Non-Permanent faults occur at random moments. They affect a system's behavior for an unspecified period of time. The detection and localization of non-permanent faults are extremely difficult with a memory tester. Sometimes non-permanent faults will not affect the system's operation during testing.

There are two types of non-permanent faults: Transient fault and Intermittent fault.

Transient faults are hard to detect, and there are no well defined faults to detect. Errors in RAM introduced by transient faults are often called software errors, the following examples are possible factors that will contribute to transient faults:

Intermittent faults are caused by non-environmental conditions such as:

  • Loose connections
  • Deteriorating or aging components
  • Critical timing
  • Resistance and capacitance variation
  • Physical irregularities
  • Noise (noise disturbs signals in the system)

See also[edit]


  1. ^ "Innoventions Ramcheck Advanced Memory Tester -".
  2. ^ The Worm Memory Test (PDF). Vector Graphic. 2015-10-21. Archived (PDF) from the original on 2019-05-15. Retrieved 2021-12-13. (3 pages) (NB. From a Vector Graphic 3 service manual.)
  3. ^ Wilkinson, William "Bill" Albert (2003) [1996, 1984]. "The H89 Worm: Memory Testing the H89". Bill Wilkinson's Heath Company Page. Archived from the original on 2021-12-13. Retrieved 2021-12-13. […] Besides fetching an instruction, the Z80 uses half of the cycle to refresh the dynamic RAM. […] since the Z80 must spend half of each instruction fetch cycle performing other chores, it doesn't have as much time to fetch an instruction byte as it does a data byte. If one of the RAM chips at the memory location being accessed is a little slow, the Z80 may get the wrong bit pattern when it fetches an instruction, but get the right one when it reads data. […] the built-in memory test won't catch this type of problem […] it's strictly a data read/write test. During the test, all instruction fetches are from the ROM, not from RAM […] result[ing] in the H89 passing the memory test but still operating erratically on some programs. […] This is a program that tests memory by relocating itself through RAM. As it does so, the CPU prints the current address of the program on the CRT and then fetches the instruction at that address. If the RAM ICs are okay at that address, the CPU relocates the test program to the next memory location, prints the new address, and repeats the procedure. But, if one of the RAM ICs is slow enough to return an incorrect bit pattern, the CPU will misinterpret the instruction and behave unpredictably. However, it's likely that the display will lock up showing the address of faulty IC. This narrows the problem down eight ICs, which is an improvement over having to check as much as 32. […] The […] program will perform a worm test by pushing an RST 7 (RESTART 7) instruction from the low end of memory on up to the last working address. The rest of the program remains stationary and handles the display of the current location of the RST 7 command and its relocation. Incidentally, the program is called a worm test because, as the RST 7 instruction moves up through memory, it leaves behind a slime trail of NOPs (NO OPERATION). […]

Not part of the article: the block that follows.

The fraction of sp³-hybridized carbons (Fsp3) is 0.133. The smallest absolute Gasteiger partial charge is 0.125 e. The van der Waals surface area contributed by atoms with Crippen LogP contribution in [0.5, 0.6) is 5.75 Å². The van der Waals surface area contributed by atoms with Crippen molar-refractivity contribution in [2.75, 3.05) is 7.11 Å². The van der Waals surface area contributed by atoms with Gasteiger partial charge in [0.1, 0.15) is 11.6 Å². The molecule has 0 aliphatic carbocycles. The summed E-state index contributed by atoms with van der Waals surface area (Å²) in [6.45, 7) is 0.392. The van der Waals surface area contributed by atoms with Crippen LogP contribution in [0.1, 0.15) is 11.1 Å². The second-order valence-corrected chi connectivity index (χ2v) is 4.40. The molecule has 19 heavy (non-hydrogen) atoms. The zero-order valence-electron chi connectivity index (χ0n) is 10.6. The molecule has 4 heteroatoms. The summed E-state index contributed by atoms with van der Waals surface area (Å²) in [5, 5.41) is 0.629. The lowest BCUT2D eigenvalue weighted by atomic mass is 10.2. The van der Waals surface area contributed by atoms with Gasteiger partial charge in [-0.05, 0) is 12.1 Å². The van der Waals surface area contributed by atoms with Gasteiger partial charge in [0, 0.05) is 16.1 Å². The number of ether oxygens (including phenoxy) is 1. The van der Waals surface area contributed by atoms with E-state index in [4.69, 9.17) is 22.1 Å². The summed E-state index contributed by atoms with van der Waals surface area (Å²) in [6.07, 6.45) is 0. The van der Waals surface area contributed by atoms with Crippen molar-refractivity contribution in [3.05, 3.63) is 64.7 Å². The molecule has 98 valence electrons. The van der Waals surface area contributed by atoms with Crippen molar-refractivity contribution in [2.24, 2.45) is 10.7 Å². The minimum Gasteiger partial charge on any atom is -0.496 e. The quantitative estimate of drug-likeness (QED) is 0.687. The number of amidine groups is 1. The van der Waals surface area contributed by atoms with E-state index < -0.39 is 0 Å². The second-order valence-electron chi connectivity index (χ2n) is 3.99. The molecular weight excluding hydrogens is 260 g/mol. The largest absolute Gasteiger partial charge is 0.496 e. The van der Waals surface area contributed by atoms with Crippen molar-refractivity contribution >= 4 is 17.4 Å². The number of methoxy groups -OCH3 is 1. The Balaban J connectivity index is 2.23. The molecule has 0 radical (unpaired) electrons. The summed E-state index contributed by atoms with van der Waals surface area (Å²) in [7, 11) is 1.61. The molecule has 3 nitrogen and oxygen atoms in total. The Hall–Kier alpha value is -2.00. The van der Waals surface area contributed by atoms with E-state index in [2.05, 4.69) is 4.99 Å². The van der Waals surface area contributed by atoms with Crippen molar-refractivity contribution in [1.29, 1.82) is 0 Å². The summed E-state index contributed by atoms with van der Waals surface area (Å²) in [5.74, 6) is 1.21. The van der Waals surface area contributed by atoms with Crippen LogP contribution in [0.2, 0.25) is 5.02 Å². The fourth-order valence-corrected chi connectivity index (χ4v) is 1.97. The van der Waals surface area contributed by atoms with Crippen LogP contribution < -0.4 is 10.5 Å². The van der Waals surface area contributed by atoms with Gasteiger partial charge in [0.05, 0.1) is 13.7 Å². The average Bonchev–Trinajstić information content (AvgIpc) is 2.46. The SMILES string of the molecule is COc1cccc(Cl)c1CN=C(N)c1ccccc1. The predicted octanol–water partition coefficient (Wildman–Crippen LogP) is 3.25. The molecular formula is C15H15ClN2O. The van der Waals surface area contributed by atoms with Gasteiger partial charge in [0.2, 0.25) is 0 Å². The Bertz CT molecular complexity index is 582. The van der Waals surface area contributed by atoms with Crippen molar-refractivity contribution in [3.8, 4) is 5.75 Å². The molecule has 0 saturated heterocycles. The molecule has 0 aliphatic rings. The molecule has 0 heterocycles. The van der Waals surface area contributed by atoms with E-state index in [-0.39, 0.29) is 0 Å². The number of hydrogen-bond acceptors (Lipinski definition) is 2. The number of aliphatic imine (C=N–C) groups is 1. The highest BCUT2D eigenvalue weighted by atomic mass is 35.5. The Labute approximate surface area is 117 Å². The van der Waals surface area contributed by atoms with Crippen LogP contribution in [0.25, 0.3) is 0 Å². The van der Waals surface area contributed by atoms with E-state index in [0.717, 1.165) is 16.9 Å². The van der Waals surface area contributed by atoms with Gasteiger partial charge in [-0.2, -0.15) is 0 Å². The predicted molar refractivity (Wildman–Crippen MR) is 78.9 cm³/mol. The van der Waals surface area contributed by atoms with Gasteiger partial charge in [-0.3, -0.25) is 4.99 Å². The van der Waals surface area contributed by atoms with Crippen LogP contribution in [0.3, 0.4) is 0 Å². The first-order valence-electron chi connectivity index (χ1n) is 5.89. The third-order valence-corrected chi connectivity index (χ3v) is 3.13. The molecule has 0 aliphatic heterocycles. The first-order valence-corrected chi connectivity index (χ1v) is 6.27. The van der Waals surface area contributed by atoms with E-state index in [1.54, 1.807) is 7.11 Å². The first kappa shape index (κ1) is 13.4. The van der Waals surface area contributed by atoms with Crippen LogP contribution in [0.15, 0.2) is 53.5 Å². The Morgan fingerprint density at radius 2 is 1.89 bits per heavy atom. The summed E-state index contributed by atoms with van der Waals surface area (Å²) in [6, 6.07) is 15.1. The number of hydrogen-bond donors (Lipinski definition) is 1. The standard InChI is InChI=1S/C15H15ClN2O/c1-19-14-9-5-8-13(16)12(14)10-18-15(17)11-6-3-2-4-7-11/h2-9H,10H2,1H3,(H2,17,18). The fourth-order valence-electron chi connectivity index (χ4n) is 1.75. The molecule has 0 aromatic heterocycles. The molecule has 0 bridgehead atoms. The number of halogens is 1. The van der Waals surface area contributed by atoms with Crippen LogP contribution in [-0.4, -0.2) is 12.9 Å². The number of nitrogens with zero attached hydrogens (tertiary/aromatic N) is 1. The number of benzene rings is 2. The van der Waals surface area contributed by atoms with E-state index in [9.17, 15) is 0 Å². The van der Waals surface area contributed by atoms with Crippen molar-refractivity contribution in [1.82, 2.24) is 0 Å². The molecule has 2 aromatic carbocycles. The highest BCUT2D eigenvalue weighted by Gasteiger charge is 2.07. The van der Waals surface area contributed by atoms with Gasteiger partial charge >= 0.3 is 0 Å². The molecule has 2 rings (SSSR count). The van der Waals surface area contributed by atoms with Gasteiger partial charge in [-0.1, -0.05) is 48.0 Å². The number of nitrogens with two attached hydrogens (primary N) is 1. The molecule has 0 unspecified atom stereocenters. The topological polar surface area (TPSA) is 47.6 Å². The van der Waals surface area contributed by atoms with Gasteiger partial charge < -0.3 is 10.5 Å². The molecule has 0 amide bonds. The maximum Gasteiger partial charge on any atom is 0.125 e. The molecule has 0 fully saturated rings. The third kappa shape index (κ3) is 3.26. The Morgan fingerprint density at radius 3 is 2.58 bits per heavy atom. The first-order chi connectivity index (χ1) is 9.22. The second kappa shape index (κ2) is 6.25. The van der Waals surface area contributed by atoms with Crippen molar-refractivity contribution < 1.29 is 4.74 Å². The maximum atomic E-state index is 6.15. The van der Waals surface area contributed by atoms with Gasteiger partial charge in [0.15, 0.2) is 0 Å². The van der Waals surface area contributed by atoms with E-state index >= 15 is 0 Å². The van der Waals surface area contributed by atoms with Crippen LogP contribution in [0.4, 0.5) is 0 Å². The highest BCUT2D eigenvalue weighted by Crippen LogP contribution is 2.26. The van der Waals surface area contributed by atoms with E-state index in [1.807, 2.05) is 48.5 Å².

4. ^ Steinman, Jan W. (1986-09-01). Written at West Linn, Oregon, USA. "The Worm Memory Test". The Right to Assemble (TRTA). Dr. Dobb's Journal of Software Tools for the Professional Programmer. Redwood City, California, USA: M&T Publishing, Inc. / The People's Computer Company. 11 (9): 114–115 (662–663). ISSN 1044-789X. #119. ark:/13960/t74v34p9p CODEN DDJOEB. Retrieved 2021-12-13.{{cite journal}}: CS1 maint: url-status (link) [1] (2 pages)
  5. ^ Steinman, Jan W. (1986). "III. Useful 68000 Routines and Techniques, 16. The Worm Memory Test" (PDF). Written at West Linn, Oregon, USA. Dr. Dobb's Toolbook of 68000 Programming. New York, USA: Brady Book / Prentice Hall Press / Simon & Schuster, Inc. pp. 341–350. ISBN 0-13-216649-6. LCCN 86-25308. Archived (PDF) from the original on 2021-12-13. Retrieved 2021-12-13. (1+5+10+1 pages)